J.R.R. Tolkien once described his friend C.S. Lewis by saying "You'll never get to the bottom of him."
posted by 4ster at 7:49 PM on December 28, 2014 [2 favorites]






Edward Said on meeting Jean-Paul Sartre, Simone de Beauvoir and Michel Foucault: "A bitter disappointment"
posted by gorbweaver at 8:41 PM on December 28, 2014 [1 favorite]


Well Russell of course had a number of things to say about Wittgenstein, who Keynes was taken to referring to on occasion as God (they were all at Cambridge at the same time - can you even imagine?).
posted by Lutoslawski at 9:56 PM on December 28, 2014 [2 favorites]


James Joyce and Marcel Proust met, and it didn't go especially well.
posted by Jasper Fnorde at 7:04 AM on December 29, 2014 [1 favorite]


Hemingway on Fitzgerald (From A Moveable Feast):
His talent was as natural as the pattern that was made by the dust on a butterfly's wings. At one time he understood it no more than the butterfly did and he did not know when it was brushed or marred. Later he became conscious of his damaged wings and of their construction and he learned to think and could not fly any more because the love of flight was gone and he could only remember when it had been effortless.
posted by litera scripta manet at 7:47 AM on December 29, 2014 [2 favorites]


Neils Bohr and Albert Einstein
posted by TedW at 8:04 AM on December 29, 2014




As an addendum to my previous post; in general, the community of theoretical physicists in the early 20th century was pretty tight-knit; a few of their thoughts on each other can be seen here and in the links from that page.
posted by TedW at 8:23 AM on December 29, 2014


Voltaire had great friendships and exchanged many letters with both Frederick the Great and Catherine the Great.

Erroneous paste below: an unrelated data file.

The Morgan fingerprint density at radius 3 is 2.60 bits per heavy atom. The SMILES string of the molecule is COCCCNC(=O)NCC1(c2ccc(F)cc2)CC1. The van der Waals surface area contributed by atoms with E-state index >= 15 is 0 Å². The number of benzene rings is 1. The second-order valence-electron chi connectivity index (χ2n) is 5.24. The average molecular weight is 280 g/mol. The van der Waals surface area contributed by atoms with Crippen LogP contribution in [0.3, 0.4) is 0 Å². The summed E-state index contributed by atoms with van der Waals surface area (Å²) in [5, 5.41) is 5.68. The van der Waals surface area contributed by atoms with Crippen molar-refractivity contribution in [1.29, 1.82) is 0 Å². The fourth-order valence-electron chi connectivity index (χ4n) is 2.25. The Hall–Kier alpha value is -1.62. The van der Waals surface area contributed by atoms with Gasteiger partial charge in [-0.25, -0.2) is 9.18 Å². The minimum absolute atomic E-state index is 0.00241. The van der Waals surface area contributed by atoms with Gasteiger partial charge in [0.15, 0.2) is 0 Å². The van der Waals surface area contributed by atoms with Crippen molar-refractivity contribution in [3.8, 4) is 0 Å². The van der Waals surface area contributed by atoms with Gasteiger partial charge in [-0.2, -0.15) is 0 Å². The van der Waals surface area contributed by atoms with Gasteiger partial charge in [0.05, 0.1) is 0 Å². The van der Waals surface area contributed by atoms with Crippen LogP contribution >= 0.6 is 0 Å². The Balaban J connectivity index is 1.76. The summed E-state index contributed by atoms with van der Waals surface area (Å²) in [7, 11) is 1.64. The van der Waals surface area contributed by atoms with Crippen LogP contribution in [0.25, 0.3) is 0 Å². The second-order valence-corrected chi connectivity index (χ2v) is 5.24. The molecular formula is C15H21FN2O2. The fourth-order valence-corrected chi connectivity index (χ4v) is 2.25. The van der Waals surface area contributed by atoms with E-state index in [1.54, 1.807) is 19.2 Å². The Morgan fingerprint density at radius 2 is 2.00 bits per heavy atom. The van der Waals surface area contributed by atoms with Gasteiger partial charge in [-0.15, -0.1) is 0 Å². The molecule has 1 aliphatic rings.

Rachmaninoff, who was known for being very reserved, cried at the debut of Vaughan Williams' 'Serenade to Music' and said it was the most moving piece he'd ever heard.
posted by nakedmolerats at 8:54 AM on December 29, 2014


J.M. Keynes on W.H. Auden:
Most charming, intelligent, straightforward, youthful .. altogether delightful, but but but -- his fingernails are eaten to the bones with dirt and wet, one of the worst cases ever, like a preparatory schoolboy. It was most disconcerting. All other impressions so favourable. But those horrid fingers cannot lie. They must be believed.
posted by verstegan at 10:19 AM on December 29, 2014


You may be able to draw some more recent connections via the photographs over at Awesome People Hanging Out Together.
posted by Happy Dave at 2:19 PM on December 29, 2014


I was just listening to an episode of In Our Time about Alexander von Humboldt; according to a botanical illustration blog, Charles Darwin said of Humboldt, "He was the greatest travelling scientist who ever lived ... I have always admired him; now I worship him."

According to that podcast, Goethe said that one could learn more from an hour in Humboldt's company than 8 days studying books; a Metabiography of Humboldt has Goethe saying, "He has not his equal in knowledge and living wisdom. ... On whatever point you approach him, he is at home, and lavishes upon us his intellectual treasures."

The Wikipedia article lists Recognitions by contemporaries, including Simon Bolívar and Thomas Jefferson.

There are several references to him being described as "the last man who knew everything," but I can't find a source.
posted by kristi at 3:54 PM on December 29, 2014